(The Center Square) The end of cash bail in Illinois begins Sept. 18, but the debate over whether the measure will lead to better public safety continues.
As part of the Safety, Accountability, Fairness and Equity-Today Act approved in early 2021, the end of cash bail was approved with a delayed implementation date. The law has been modified several times since.
The Pretrial Fairness Act portion of the SAFE-T Act Gov. J.B. Pritzker signed was supposed to go into effect Jan. 1, but was blocked by a lawsuit brought by dozens of state’s attorneys from across the state and was later upheld by the Illinois Supreme Court.
ACLU of Illinois Director of Criminal Justice Policy Benjamin Ruddell advocates for the policy. He says people are innocent until proven guilty and shouldn’t languish in a jail awaiting trial because they can’t afford to get out. Judges will still have discretion about who should remain behind bars pending trial, he said.
“What those are are generally crimes that are classified as forcible felonies, so involving some element of violence or threatening another person,” Ruddell told The Center Square.
Outside looking in, Ken Good, an attorney and member of Professional Bondsmen of Texas, predicts things will be chaotic.
“Your criminal justice system will collapse unless they just are hiding it by dismissing cases until people decide to work together to find policies that will provide public safety,” Good told The Center Square.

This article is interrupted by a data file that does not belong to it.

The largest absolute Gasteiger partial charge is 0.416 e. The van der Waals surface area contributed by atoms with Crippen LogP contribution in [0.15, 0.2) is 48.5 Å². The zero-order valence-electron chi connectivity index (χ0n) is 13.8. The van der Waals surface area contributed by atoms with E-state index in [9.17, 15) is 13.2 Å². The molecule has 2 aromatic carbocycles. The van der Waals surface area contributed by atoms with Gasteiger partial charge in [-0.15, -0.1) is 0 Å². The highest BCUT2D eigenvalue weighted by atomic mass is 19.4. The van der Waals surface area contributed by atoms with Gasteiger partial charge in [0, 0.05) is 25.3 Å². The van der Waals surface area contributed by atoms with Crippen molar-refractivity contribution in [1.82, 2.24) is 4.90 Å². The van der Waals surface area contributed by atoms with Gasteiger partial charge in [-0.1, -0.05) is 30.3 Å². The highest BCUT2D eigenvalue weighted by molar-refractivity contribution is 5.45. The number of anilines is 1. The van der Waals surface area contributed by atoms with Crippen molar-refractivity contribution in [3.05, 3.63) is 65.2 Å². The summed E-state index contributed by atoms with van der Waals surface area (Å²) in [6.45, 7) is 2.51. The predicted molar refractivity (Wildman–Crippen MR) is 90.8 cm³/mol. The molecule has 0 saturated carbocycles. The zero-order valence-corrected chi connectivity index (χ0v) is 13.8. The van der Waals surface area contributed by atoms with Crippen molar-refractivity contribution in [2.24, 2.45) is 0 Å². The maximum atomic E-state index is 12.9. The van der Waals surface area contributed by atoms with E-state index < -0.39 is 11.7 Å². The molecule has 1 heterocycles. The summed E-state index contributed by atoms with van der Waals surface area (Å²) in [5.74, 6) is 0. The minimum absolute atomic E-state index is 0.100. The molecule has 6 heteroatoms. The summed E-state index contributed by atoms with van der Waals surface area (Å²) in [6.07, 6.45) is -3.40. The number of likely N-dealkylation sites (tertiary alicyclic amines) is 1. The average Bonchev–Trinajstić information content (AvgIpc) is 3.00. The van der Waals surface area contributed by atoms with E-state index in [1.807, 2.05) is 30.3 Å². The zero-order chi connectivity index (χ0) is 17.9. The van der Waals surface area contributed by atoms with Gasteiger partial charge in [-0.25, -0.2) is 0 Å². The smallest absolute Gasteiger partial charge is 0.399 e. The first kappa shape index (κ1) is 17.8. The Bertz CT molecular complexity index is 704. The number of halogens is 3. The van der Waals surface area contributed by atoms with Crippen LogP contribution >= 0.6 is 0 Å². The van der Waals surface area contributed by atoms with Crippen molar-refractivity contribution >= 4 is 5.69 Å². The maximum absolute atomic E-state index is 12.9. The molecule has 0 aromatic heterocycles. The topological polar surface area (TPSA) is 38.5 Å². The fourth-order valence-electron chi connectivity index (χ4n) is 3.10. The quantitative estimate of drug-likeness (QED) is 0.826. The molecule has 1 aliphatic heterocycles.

In an Op-Ed, state Sen. Andrew Chesney, R-Freeport, said the 48 hours prosecutors have to make the case to hold a criminal defendant pending trial will be during a time when a crime may still be under investigation. That will require more taxpayer resources, Chesney said, to comply with a “very high bar.”
“The law is mostly silent about how weekends and holidays affect this schedule, so courts are now looking at adding Saturday and holiday hours, and additional personnel to ensure compliance,” Chesney said. “This comes at a new cost, which will undoubtedly be absorbed by taxpayers.”
The Illinois Network for Pretrial Justice said its coalition of 45 community, legal, policy and service organizations across the state are gearing up for the law’s implementation.
“Together, we are working to reduce pretrial incarceration in Illinois and, more broadly, to end mass incarceration and address the root causes of socioeconomic and racial inequity in our legal system,” the group said in a statement.
Good said Illinois’ policy could lead to many criminal defendants not showing up for hearing dates.
“They have to commit another crime to come back into the system so you’re going to have people not show up for court and you don’t have the manpower or the people to do anything about it,” Good said.
Ruddell downplayed those concerns.
“No reputable study has ever shown that money bond increases rates of appearing in court,” he said.
The Illinois Supreme Court recently announced the allowance of pretrial hearings to be conducted remotely when necessary.